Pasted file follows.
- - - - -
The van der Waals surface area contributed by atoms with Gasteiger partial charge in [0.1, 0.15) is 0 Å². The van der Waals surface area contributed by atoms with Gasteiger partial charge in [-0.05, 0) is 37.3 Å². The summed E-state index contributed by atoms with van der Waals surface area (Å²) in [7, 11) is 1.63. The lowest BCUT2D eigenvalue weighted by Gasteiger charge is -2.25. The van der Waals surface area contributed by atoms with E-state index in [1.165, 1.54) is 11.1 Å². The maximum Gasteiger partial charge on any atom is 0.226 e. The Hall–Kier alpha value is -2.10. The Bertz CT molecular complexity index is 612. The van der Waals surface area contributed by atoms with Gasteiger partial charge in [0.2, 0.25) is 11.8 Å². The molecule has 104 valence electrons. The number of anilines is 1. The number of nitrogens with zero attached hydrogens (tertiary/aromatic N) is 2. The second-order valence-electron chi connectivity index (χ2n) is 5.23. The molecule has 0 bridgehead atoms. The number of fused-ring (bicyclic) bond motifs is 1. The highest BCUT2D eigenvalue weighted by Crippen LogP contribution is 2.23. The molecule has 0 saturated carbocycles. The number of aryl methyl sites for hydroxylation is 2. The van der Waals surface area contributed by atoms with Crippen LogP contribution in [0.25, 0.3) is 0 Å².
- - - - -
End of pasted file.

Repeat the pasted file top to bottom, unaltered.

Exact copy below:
The van der Waals surface area contributed by atoms with Gasteiger partial charge in [0.1, 0.15) is 0 Å². The van der Waals surface area contributed by atoms with Gasteiger partial charge in [-0.05, 0) is 37.3 Å². The summed E-state index contributed by atoms with van der Waals surface area (Å²) in [7, 11) is 1.63. The lowest BCUT2D eigenvalue weighted by Gasteiger charge is -2.25. The van der Waals surface area contributed by atoms with E-state index in [1.165, 1.54) is 11.1 Å². The maximum Gasteiger partial charge on any atom is 0.226 e. The Hall–Kier alpha value is -2.10. The Bertz CT molecular complexity index is 612. The van der Waals surface area contributed by atoms with Gasteiger partial charge in [0.2, 0.25) is 11.8 Å². The molecule has 104 valence electrons. The number of anilines is 1. The number of nitrogens with zero attached hydrogens (tertiary/aromatic N) is 2. The second-order valence-electron chi connectivity index (χ2n) is 5.23. The molecule has 0 bridgehead atoms. The number of fused-ring (bicyclic) bond motifs is 1. The highest BCUT2D eigenvalue weighted by Crippen LogP contribution is 2.23. The molecule has 0 saturated carbocycles. The number of aryl methyl sites for hydroxylation is 2. The van der Waals surface area contributed by atoms with Crippen LogP contribution in [0.25, 0.3) is 0 Å².